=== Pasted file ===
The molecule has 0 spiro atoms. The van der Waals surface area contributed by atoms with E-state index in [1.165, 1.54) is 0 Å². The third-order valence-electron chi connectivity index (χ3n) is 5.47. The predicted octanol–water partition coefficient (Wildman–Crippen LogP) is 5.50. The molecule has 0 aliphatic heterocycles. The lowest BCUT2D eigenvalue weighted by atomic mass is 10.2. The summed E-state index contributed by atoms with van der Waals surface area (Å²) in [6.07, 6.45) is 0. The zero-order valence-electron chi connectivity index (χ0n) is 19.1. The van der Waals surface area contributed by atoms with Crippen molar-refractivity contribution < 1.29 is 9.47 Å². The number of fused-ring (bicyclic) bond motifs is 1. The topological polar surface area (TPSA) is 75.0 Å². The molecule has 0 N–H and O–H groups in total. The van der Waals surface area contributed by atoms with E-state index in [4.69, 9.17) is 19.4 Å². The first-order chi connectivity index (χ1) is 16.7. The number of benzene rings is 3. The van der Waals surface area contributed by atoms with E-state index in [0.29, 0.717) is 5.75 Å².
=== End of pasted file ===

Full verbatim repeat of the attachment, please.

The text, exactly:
The molecule has 0 spiro atoms. The van der Waals surface area contributed by atoms with E-state index in [1.165, 1.54) is 0 Å². The third-order valence-electron chi connectivity index (χ3n) is 5.47. The predicted octanol–water partition coefficient (Wildman–Crippen LogP) is 5.50. The molecule has 0 aliphatic heterocycles. The lowest BCUT2D eigenvalue weighted by atomic mass is 10.2. The summed E-state index contributed by atoms with van der Waals surface area (Å²) in [6.07, 6.45) is 0. The zero-order valence-electron chi connectivity index (χ0n) is 19.1. The van der Waals surface area contributed by atoms with Crippen molar-refractivity contribution < 1.29 is 9.47 Å². The number of fused-ring (bicyclic) bond motifs is 1. The topological polar surface area (TPSA) is 75.0 Å². The molecule has 0 N–H and O–H groups in total. The van der Waals surface area contributed by atoms with E-state index in [4.69, 9.17) is 19.4 Å². The first-order chi connectivity index (χ1) is 16.7. The number of benzene rings is 3. The van der Waals surface area contributed by atoms with E-state index in [0.29, 0.717) is 5.75 Å².